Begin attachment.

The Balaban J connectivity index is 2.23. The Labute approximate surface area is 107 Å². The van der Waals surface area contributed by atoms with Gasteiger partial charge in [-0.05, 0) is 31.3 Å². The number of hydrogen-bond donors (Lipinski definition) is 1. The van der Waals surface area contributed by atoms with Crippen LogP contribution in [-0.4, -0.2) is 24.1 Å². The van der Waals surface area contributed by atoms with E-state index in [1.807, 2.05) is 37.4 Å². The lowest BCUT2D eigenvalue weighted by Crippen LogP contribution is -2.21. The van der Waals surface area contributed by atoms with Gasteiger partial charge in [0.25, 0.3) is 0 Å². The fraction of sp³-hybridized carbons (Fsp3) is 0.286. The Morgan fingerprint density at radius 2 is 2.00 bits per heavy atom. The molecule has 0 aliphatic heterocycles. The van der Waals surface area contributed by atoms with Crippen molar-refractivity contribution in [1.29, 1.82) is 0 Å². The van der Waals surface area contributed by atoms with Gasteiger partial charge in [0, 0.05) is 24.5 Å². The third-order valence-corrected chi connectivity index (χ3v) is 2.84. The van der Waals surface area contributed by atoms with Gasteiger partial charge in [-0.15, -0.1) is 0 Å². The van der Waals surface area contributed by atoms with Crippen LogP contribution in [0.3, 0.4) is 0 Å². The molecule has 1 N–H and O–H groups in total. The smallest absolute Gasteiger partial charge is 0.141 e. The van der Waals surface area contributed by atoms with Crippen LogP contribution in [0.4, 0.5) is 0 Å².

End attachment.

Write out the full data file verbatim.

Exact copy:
The Balaban J connectivity index is 2.23. The Labute approximate surface area is 107 Å². The van der Waals surface area contributed by atoms with Gasteiger partial charge in [-0.05, 0) is 31.3 Å². The number of hydrogen-bond donors (Lipinski definition) is 1. The van der Waals surface area contributed by atoms with Crippen LogP contribution in [-0.4, -0.2) is 24.1 Å². The van der Waals surface area contributed by atoms with E-state index in [1.807, 2.05) is 37.4 Å². The lowest BCUT2D eigenvalue weighted by Crippen LogP contribution is -2.21. The van der Waals surface area contributed by atoms with Gasteiger partial charge in [0.25, 0.3) is 0 Å². The fraction of sp³-hybridized carbons (Fsp3) is 0.286. The Morgan fingerprint density at radius 2 is 2.00 bits per heavy atom. The molecule has 0 aliphatic heterocycles. The van der Waals surface area contributed by atoms with Crippen molar-refractivity contribution in [1.29, 1.82) is 0 Å². The van der Waals surface area contributed by atoms with Gasteiger partial charge in [0, 0.05) is 24.5 Å². The third-order valence-corrected chi connectivity index (χ3v) is 2.84. The van der Waals surface area contributed by atoms with Gasteiger partial charge in [-0.15, -0.1) is 0 Å². The van der Waals surface area contributed by atoms with Crippen LogP contribution in [0.3, 0.4) is 0 Å². The molecule has 1 N–H and O–H groups in total. The smallest absolute Gasteiger partial charge is 0.141 e. The van der Waals surface area contributed by atoms with Crippen LogP contribution in [0.4, 0.5) is 0 Å².